Walter Zahner
The construction of Churches and the Liturgy after Vatican Council II
Possibilities and Limits of Changes in the Church Space

The art-historian and liturgist Walter Zahner looks in his extensive treatise through the history of German sacral architecture of the 20th century, and outlines its main lines of direction. He begins with the theoretical fundaments for the construction of sacral buildings, as they result from the history and Church documents of the first part of the century. The author deals extensively with buildings of Rudolf Schwarz and with his association with Romano Guardini, which gave the fundamental impetus to the sacral architecture in Germany in the whole 20th century. In the second part Zahner pursues theology of the church space after Vatican Council II, and demonstrates on the example of particular buildings, how these theoretical fundaments are specifically expressed.


André Vingt-Trois
Cathedral in the Heart of the Society

The Parisian Cardinal André Vingt-Trois summarizes in his reflection the significance of the Notre Dame Cathedral in Paris for Church and society. On the level of social and political life the cathedral is one of the main symbols of Paris and France as such. It keeps however from the very beginning a reasonable distance from any political power. In this way the cathedral can be a symbol and a scale of the relationship between the Church and the state. Concerning religious life, the cathedral is in principle a potential enrichment of the everyday life of the city, the place where the experience of local and international drama is completed, an ecumenical centre. This, in connection with tourism, poses – among others – the question: how to receive visitors? At the end Ving-Trois emphasizes the importance of the liturgical life of the cathedral, which is both sacramental and missionary. On the practical level it carries the necessary adjustments of the liturgical space, care of liturgical music, and the community of priests working in the cathedral. Last but not least the author mentions the personality of the bishop, who necessarily belongs to each cathedral, and recalls the heritage of Cardinal Lustiger.


Josef Pleskot – Norbert Schmidt (AP Atelier)
Life Around the Solid Centre
Adaptation Design of the Liturgical Space in Parish Church of Holy Trinity in Dobříš – September 2010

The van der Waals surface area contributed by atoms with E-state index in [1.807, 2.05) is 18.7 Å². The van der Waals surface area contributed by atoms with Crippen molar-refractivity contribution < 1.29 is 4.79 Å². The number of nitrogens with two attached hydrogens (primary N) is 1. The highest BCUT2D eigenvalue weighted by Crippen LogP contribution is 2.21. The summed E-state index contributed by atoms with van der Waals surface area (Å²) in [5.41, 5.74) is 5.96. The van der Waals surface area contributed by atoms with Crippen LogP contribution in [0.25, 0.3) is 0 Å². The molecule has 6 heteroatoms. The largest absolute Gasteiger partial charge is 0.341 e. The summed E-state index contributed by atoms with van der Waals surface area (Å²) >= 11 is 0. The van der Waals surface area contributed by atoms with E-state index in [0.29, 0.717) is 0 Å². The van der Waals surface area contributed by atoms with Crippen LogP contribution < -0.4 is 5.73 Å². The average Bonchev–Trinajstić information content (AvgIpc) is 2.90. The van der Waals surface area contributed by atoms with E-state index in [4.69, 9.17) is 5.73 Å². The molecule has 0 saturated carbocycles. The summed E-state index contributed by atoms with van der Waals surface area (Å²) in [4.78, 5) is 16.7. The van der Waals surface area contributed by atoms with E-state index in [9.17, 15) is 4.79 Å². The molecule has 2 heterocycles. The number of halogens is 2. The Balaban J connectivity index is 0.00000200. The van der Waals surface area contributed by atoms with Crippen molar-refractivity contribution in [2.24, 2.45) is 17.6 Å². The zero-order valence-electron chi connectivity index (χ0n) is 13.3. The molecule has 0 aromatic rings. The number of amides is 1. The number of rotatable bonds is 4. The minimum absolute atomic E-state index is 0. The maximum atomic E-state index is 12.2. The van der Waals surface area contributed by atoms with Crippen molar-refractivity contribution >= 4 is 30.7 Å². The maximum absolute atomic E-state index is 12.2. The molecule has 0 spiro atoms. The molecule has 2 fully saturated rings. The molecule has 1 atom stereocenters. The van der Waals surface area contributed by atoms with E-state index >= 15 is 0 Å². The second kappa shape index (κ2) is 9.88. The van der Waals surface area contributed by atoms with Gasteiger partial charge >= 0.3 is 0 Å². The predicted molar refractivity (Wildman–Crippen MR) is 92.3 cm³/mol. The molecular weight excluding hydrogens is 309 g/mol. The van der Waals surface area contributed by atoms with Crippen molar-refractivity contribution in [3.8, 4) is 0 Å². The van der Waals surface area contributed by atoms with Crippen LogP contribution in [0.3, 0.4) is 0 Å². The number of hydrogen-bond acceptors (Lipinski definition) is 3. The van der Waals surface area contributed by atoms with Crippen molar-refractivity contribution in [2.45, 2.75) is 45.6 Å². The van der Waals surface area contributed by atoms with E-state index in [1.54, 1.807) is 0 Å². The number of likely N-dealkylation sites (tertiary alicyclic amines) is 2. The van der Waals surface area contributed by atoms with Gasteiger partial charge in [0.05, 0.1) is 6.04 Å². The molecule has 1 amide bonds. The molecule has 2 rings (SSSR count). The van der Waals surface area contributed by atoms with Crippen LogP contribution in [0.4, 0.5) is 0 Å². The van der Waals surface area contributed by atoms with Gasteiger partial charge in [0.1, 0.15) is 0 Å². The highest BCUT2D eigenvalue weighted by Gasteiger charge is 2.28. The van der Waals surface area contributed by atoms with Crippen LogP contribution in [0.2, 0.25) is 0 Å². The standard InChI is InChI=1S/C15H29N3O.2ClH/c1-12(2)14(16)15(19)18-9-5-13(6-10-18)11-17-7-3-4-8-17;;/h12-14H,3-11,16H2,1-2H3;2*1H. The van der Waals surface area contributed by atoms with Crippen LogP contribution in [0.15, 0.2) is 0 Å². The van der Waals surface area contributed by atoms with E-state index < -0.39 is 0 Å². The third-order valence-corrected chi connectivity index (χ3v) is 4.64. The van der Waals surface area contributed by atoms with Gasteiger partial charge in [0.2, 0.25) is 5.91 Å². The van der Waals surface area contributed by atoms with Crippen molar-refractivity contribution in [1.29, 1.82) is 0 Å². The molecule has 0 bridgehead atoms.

Architects Josef Pleskot and Norbert Schmidt present their competitive project of a liturgical adaptation in the Church of Holy Trinity in Dobříš near Prague. In clear steps (need to brighten the space, finding the centre of gravity, creating a life around the solid centre, further equipment of the space, enrichment of the liturgical life) they outline their concept; and although it was recognized as the best, at the end it was not accepted because of its radicalism and novelty.


Petr Tej
Built-in of the Retreat House in St. Theatin Church in Prague

The architect Petr Tej in his diploma project at the School of Architecture of Professor Emil Přikryl, at the Academy of Fine Arts in the spring of 2010, introduces the built-in project of the retreat house within the area of the Church of St. Theatin in Nerudova Street, Lesser Town in Prague. Architect Norbert Schmidt in the review of the project, highlights its topicality (what to do with unused churches in the historic center of the city?) and welcomes the idea of using the Church as a retreat house, which meets the requirements of the time. “Parasitic” architecture of light construction design built-in into the historic interior of the Church provides a new view of the old architecture and gives the place an opportunity for a new meaningful life.


Jan Alinče
Dominican Monastery in Prague-Lysolaje

The architect Jan Alinče presented as his diploma project at Faculty of Architecture of Czech Technical University (ČVUT) in Prague a building project of a monastery of Dominican nuns in Prague-Lysolaje. There are presented the opponent’s reviews of Norbert Schmidt and Ladislav Lábus holding a stimulating discussion about the exceptionally high quality project.